I’m speaking about faith practices and families this week at Mo Ranch in Hunt, Texas. I’m half-way through the workshops (two down, two to go!) but one of the things that I’ve found so far is the same thing I find nearly every time I present about faith practices and children: a lot of grandmothers show up. They tell me the same things, these faithful grandmas:
- “I am the person who is present to pass on faith to my grandchildren, I want them to grow in faith and I need some ideas.”
- “My children don’t go to church, but they don’t seem opposed to the idea that I would share faith with the grandchildren.”
- “I want to share my faith with my grandchildren, but I’m worried about crossing a boundary or interfering somehow.”
Grandmas (and grandpas too!) I have excellent news for you: I have a TON of ideas to help you pass on your faith to your grandchildren in ways that are easy, respectful of your children, and create memories that will help your grandchildren to understand and love the faith you so want to share with them. Keep reading!
- Be the initiator (or guardian) of tradition for your family. Grandparents and tradition go together like peanut butter and jelly! So many among us remember how every year grandma and grandpa would (fill in the blank). Create a tradition with your grandchildren that you stick to as much as you possibly can. Perhaps your tradition is to take the grandchildren to church on particular holidays or to say a special prayer with them before every meal. My book, Seamless Faith has traditions for every day and traditions for Holy Days (holidays) that you will want to use. Whatever tradition you choose, make it your own. Traditions should be memorable, they should be simple, and they should happen frequently.
- Make faith connections with your grandchildren about the things you already do with them. Do you go out and look at stars with your grandchildren at night? Take the opportunity to talk to them about how God made the stars and the world and everything in it. Do you have bird feeders outside? Let your grandchildren fill them up and talk to them about how important it is to take care of God’s creatures. Do you cook or bake with your grandchildren? Make extra goodies and take them to folks who need them, explaining to your grandchildren that you do this because you believe it’s important to care for others. Your grandchildren will get the message, I promise. It’s not necessary to have a separate “faith time” with your grandchildren, just weave it in to what you are already doing!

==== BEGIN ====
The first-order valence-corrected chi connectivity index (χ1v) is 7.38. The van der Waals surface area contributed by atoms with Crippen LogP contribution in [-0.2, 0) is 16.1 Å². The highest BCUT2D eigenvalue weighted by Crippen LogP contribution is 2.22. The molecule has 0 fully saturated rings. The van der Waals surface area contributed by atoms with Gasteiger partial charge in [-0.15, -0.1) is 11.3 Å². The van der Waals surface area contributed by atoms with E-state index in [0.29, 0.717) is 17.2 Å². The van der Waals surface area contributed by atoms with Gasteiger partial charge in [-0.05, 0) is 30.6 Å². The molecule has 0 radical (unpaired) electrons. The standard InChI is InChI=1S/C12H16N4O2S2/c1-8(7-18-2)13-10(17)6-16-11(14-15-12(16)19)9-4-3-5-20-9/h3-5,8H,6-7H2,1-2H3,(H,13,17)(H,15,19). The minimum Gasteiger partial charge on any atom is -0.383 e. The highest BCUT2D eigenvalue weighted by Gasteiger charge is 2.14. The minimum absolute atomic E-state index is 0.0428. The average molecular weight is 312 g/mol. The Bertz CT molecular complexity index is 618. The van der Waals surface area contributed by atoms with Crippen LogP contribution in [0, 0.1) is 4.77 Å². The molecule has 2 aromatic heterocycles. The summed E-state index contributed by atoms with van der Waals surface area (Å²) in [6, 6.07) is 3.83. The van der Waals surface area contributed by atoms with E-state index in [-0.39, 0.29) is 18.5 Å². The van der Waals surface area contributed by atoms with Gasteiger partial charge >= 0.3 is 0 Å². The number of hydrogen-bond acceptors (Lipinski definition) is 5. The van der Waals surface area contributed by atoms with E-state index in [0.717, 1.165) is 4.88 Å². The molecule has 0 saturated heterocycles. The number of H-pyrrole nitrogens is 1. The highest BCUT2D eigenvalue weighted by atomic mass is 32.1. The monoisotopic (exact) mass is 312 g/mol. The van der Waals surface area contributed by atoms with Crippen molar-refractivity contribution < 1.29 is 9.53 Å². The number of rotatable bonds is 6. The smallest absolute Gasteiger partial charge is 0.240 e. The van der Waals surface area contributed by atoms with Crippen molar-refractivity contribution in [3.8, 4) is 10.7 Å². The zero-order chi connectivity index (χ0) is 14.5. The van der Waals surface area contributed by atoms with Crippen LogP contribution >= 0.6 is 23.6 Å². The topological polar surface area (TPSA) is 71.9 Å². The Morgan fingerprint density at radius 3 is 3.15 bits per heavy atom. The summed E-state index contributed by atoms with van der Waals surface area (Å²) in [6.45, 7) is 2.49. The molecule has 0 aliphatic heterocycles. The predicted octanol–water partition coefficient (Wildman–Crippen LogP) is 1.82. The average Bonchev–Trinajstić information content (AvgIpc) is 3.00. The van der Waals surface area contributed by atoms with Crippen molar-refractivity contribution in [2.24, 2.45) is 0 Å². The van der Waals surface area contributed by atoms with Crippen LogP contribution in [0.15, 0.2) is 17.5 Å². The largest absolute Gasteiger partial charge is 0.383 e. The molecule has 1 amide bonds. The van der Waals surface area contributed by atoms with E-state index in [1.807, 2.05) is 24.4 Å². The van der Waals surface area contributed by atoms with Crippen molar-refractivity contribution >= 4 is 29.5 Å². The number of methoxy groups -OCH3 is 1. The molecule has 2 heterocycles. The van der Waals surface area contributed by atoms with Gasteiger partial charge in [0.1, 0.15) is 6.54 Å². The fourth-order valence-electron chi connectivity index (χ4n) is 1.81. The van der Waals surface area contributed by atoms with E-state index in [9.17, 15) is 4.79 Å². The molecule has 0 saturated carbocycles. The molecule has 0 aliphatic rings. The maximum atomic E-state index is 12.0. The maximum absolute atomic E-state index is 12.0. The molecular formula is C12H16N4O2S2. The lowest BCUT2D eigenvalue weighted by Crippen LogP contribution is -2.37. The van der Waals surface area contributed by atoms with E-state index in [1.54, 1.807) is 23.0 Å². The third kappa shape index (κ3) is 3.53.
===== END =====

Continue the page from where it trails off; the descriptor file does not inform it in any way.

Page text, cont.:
- Provide faith connections with your grandchildren during key transition moments in their lives. In the book, I call these “ceremonies” but you can call them rituals, or celebrations, or whatever you like! Find a way to “mark the moment” with your grandchildren in a way that honors faith. Perhaps it is the first day of school and you’d like to honor that moment with a remembrance that God is with your grandchildren wherever they go. The same is true of graduation, or the birth of a new grandchild. Ceremonies can also be valuable with your grandchildren when they experience hard times. Be there for them when they are anxious, lose a pet, or have to deal with the hard current events stories they are sometimes faced with.
- Think creatively about spiritual practices that you can teach your grandchildren. Often when we think about spiritual practices to practice with our grandchildren, we remember prayers and meals or bedtime. This is great, but there are so many other spiritual practices we can use, too. Again, if you’re not interested in coming up with your own, you can use the ones I lay out in Seamless Faith, some examples are: creative prayer, imagination, and meditation. There are also plenty of ancient spiritual practices that speak to children today. Things like the daily examen, the labyrinth and lectio divina can all be used with your grandchildren.
A lot of times people ask me some variation of this question: I raised my children in the faith, but they don’t go anymore. How can I get them to take the grandchildren to church?
This is a tough one, and certainly something that I hear a lot. Each family situation is unique, but I have a few “dos and don’ts” that grandparents I’ve talked to have found to be helpful:
- DON’T say things that inspire guilt or drive a wedge between your children and you.
- DO talk with your children respectfully and with genuine curiosity about why they’re not interested in church. Perhaps you will find that there is something about the theology in which your children were raised that doesn’t seem to fit with what they believe now. Many children who were raised in the 70s, 80s and 90s found that when they became adults, the faith of their parents was too judgmental, too exclusive, too difficult to relate to. They need sympathetic ears who will listen to the kind of faith they are looking to embrace. There are plenty of faith communities out there that are daring to reimagine faith and Christianity, but a lot of people don’t know where to look, or how to start.